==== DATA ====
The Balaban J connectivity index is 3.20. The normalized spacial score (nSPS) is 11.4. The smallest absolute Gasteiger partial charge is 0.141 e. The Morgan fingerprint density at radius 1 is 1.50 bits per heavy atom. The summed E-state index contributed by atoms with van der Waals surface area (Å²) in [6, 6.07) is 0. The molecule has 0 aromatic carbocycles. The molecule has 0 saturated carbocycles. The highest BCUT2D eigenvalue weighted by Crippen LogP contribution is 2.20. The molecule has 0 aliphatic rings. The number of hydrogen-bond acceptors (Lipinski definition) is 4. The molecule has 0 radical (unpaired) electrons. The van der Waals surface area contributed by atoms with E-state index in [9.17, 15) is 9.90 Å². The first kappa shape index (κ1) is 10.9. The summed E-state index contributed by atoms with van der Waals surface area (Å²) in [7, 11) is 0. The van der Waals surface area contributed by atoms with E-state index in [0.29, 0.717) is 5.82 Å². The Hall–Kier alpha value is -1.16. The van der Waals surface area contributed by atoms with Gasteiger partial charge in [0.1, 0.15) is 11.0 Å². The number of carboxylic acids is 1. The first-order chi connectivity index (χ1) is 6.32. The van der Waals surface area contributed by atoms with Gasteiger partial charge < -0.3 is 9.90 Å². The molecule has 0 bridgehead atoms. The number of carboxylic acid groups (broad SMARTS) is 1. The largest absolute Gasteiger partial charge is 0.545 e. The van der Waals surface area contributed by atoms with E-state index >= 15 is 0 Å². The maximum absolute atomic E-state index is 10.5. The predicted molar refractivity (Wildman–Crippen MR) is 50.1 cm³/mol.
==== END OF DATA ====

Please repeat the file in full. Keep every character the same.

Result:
The Balaban J connectivity index is 3.20. The normalized spacial score (nSPS) is 11.4. The smallest absolute Gasteiger partial charge is 0.141 e. The Morgan fingerprint density at radius 1 is 1.50 bits per heavy atom. The summed E-state index contributed by atoms with van der Waals surface area (Å²) in [6, 6.07) is 0. The molecule has 0 aromatic carbocycles. The molecule has 0 saturated carbocycles. The highest BCUT2D eigenvalue weighted by Crippen LogP contribution is 2.20. The molecule has 0 aliphatic rings. The number of hydrogen-bond acceptors (Lipinski definition) is 4. The molecule has 0 radical (unpaired) electrons. The van der Waals surface area contributed by atoms with E-state index in [9.17, 15) is 9.90 Å². The first kappa shape index (κ1) is 10.9. The summed E-state index contributed by atoms with van der Waals surface area (Å²) in [7, 11) is 0. The van der Waals surface area contributed by atoms with E-state index in [0.29, 0.717) is 5.82 Å². The Hall–Kier alpha value is -1.16. The van der Waals surface area contributed by atoms with Gasteiger partial charge in [0.1, 0.15) is 11.0 Å². The number of carboxylic acids is 1. The first-order chi connectivity index (χ1) is 6.32. The van der Waals surface area contributed by atoms with Gasteiger partial charge < -0.3 is 9.90 Å². The molecule has 0 bridgehead atoms. The number of carboxylic acid groups (broad SMARTS) is 1. The largest absolute Gasteiger partial charge is 0.545 e. The van der Waals surface area contributed by atoms with E-state index >= 15 is 0 Å². The maximum absolute atomic E-state index is 10.5. The predicted molar refractivity (Wildman–Crippen MR) is 50.1 cm³/mol.